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Film Has the Goods on Healthcare Industry. Prep to be Tarred.

Analysis  |  By Philip Betbeze  
   October 20, 2016

The Big Heist, a documentary film now in pre-production, will lay the blame for middle-class economic stagnation on healthcare executives.

"For fifteen thousand years, fraud and short-sighted thinking have never, ever worked. Not once. Eventually you get caught, things go south. When the hell did we forget all that? I thought we were better than this, I really did." – The Big Short

The healthcare industry has largely escaped furious documentaries that blame it for substandard quality, bankrupting people, and general economic malaise.

But that's about to change.

The Big Heist (working title) is a film that takes square aim at what might be called, with apologies to Dwight Eisenhower, the healthcare-industrial complex.

The film, now in production and set to be released next Fall, is being bankrolled and executive produced by Dave Chase, an author and venture capitalist. He founded Microsoft's healthcare business unit and Avado, a cloud-based patient relationship management solution, acquired by WebMD in 2013 for an eight-digit price tag.

Chase calls the movie a cross between The Big Short (a feature film) and An Inconvenient Truth, (a documentary) and hopes that by "following the money," the movie will expose the perverse incentives that maintain the status quo: a far from optimal healthcare experience that harms people and costs way too much money.

He hopes the film will catalyze change in the way healthcare is paid for and delivered.

Much of the film's satirical focus will be on how the status quo remains so, from federal lobbying to the construction of the employer-based health insurance model, to the broker-insurance dynamic, which Chase insists is completely disincented to reduce healthcare costs because profits depend on a getting a share of the cost pie. The only way to grow profits is to grow the pie.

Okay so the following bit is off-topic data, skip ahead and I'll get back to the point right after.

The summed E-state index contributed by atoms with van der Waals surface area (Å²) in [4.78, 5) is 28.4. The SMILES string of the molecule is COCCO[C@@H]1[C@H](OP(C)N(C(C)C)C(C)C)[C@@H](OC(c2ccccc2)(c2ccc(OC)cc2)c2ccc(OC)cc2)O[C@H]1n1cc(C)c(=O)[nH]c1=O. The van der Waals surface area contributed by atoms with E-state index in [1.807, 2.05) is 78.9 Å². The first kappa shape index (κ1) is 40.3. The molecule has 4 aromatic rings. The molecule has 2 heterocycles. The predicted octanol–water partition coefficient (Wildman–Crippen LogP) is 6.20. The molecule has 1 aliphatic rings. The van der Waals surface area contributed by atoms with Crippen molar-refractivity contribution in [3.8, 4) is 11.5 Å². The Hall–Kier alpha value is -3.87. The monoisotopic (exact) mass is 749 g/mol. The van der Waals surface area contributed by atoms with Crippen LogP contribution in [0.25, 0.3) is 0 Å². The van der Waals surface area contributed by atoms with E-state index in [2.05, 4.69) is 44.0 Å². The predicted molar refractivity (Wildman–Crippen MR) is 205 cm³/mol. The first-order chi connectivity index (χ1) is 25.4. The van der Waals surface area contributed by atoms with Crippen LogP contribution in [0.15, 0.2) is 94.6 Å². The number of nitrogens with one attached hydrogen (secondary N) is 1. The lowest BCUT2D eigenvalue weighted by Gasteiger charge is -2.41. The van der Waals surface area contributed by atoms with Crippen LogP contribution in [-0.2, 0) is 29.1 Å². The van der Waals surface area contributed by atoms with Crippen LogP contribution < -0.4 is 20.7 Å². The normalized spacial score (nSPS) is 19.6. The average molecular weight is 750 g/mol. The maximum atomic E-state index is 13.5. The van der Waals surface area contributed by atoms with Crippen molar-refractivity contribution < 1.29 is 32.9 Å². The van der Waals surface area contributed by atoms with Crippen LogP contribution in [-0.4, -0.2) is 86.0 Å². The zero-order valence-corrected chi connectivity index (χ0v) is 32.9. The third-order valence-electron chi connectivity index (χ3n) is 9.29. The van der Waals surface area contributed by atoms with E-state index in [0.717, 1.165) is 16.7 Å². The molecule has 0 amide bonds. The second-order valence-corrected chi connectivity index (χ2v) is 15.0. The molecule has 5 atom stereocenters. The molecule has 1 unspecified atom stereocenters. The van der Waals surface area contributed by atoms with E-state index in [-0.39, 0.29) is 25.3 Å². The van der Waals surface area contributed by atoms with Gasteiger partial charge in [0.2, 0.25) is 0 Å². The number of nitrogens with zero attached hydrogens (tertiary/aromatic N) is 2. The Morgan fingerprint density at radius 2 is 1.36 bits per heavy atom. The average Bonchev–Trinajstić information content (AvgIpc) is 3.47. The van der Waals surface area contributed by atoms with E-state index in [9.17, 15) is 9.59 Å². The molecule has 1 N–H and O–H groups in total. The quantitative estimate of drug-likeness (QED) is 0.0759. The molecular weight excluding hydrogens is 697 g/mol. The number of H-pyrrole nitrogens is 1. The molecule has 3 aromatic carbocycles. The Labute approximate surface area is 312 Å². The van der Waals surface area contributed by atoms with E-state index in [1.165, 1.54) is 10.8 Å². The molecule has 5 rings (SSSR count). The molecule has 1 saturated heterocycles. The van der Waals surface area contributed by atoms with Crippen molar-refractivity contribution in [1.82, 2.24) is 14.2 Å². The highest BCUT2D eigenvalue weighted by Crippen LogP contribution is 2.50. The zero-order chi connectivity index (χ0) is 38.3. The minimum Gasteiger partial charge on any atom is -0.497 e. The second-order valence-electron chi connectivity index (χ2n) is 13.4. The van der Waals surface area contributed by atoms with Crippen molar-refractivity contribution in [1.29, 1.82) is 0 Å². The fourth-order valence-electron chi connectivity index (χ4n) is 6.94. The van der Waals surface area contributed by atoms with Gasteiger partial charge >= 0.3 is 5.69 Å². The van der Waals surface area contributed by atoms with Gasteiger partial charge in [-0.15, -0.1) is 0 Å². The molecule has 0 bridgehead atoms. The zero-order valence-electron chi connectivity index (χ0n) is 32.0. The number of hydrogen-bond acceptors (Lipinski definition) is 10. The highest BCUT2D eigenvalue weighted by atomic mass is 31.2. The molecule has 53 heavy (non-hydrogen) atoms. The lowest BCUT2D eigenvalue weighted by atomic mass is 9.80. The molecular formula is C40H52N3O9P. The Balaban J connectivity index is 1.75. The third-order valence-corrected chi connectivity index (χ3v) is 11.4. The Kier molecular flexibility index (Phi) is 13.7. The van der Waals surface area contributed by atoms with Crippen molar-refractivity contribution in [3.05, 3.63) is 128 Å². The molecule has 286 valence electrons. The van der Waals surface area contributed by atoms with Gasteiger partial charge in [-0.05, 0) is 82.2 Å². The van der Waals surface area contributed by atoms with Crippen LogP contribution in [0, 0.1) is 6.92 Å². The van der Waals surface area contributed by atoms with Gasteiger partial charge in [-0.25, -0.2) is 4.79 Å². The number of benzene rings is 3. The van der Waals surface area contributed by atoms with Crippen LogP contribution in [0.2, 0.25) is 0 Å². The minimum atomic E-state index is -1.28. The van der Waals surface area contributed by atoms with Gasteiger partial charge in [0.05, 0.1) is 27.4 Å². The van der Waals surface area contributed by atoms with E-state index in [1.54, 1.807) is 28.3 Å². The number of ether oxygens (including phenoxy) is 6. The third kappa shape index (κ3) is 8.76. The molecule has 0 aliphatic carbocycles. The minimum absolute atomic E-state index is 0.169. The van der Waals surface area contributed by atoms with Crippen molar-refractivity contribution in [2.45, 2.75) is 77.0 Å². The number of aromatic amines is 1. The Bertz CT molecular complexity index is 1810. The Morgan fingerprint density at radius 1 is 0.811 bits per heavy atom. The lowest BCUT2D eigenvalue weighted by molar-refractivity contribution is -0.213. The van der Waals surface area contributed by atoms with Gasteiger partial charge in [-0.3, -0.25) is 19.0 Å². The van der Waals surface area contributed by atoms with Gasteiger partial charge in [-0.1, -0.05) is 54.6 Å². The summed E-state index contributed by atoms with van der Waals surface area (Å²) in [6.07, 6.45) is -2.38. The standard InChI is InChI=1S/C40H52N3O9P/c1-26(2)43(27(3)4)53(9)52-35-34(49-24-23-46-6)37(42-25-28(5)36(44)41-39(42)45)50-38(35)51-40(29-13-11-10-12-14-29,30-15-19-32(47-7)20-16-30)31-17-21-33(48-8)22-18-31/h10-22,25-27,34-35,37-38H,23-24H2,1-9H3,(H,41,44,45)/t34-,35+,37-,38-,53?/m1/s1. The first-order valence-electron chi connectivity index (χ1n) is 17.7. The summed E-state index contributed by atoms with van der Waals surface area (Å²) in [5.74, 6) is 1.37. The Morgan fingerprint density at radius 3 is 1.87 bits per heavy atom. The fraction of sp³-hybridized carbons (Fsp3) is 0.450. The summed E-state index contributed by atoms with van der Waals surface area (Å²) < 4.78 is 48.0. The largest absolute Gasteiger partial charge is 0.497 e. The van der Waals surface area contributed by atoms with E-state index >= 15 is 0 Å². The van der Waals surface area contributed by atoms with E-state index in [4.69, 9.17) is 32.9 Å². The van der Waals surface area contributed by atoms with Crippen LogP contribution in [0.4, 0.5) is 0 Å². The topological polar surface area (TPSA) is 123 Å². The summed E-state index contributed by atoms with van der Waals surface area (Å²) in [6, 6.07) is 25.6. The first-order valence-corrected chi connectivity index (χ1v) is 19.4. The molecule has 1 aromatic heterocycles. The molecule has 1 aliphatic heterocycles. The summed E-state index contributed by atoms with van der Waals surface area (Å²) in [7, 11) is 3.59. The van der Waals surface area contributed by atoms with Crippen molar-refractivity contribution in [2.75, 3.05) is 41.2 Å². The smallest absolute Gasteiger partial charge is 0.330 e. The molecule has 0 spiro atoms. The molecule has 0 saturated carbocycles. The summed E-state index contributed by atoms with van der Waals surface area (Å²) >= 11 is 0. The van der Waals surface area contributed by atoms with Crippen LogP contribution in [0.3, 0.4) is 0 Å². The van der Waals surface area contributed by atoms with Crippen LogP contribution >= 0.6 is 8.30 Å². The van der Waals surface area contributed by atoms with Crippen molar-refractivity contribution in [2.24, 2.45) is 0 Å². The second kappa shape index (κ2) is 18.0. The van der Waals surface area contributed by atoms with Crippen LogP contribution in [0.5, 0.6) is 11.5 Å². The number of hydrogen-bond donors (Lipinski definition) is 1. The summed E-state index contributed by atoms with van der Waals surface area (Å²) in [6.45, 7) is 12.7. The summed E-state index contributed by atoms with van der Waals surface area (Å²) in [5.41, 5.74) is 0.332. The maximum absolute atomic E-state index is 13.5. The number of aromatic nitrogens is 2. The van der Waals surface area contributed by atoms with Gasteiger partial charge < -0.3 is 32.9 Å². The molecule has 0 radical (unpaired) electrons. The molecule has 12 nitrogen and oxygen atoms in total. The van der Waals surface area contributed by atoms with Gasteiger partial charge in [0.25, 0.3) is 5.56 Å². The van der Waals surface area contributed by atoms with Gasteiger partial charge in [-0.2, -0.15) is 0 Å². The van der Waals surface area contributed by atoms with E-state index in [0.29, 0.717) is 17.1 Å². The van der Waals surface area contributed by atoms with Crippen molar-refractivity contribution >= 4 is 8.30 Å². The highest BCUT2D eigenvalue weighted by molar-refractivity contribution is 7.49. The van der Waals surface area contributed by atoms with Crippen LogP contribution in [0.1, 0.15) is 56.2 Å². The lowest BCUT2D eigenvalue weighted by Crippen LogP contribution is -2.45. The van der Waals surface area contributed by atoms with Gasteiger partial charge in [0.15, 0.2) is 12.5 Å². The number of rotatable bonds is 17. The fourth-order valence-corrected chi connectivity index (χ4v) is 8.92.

"The disaster of the middle class is the employer-based health insurance model," he says.

'The Math Stops Working'
To employers, healthcare for decades was a nice benefit to offer employees, but not a material part of a company's expenses.

But with the power of "somebody else is paying" and the lack of focus by CEOs on getting value for their healthcare expenditures, costs blew up. Then companies started pushing costs directly onto employees through high deductible health plans.

High Deductibles Could Backfire on Insurers, Employers

"If you wanted to separate a company from its money, this was the perfect storm," he says. "Healthcare is made to be very complex and certainly is medically, but the financial side has been made so because of the convoluted system we have for a host of reasons. So what happens is they shove what they won't pay onto the employees' plate and then the math stops working."

Contributing to the problem is that the insurance companies aren't interested in lowering costs for healthcare despite their protestations, because it's against their self-interest, he says.

"The misconception is that health insurance companies have an interest in cost control where the opposite is true," he says. "It's easy to scare and bamboozle people when there are not a lot of employers around them who appear to be doing any better.

Executives need to recognize that this isn't a passing problem, Chase says.

"Dollars have gotten to breaking point and clinical teams are also incredibly frustrated," he says. "You would be amazed at the plotting that's going on right now to break free of these organizations and create new things."

Other healthcare luminaries who are funding and advising on the project include

Meghan O'Hara, who worked on Michel Moore's Sicko and Bowling for Columbine, will produce and Nick McKinney, who worked on The Daily Show, will direct. Right now, Chase and his team are finalizing the narrative, casting and filming a promo trailer, while simultaneously raising capital to produce and distribute the film, which they expect to release next fall.

"Most people won't watch a wonky documentary, but if it's entertaining, they will," says Chase.

"The absurd and outrageous make good satire and the only previous attempt I know of was Sicko, almost 10 years ago, but half the country won't listen to Michael Moore. This is not a right or left deal. In fact," he says, "the best way to preserve the status quo is to politicize healthcare. But when the country pulls together, big things can be accomplished."

Philip Betbeze is the senior leadership editor at HealthLeaders.

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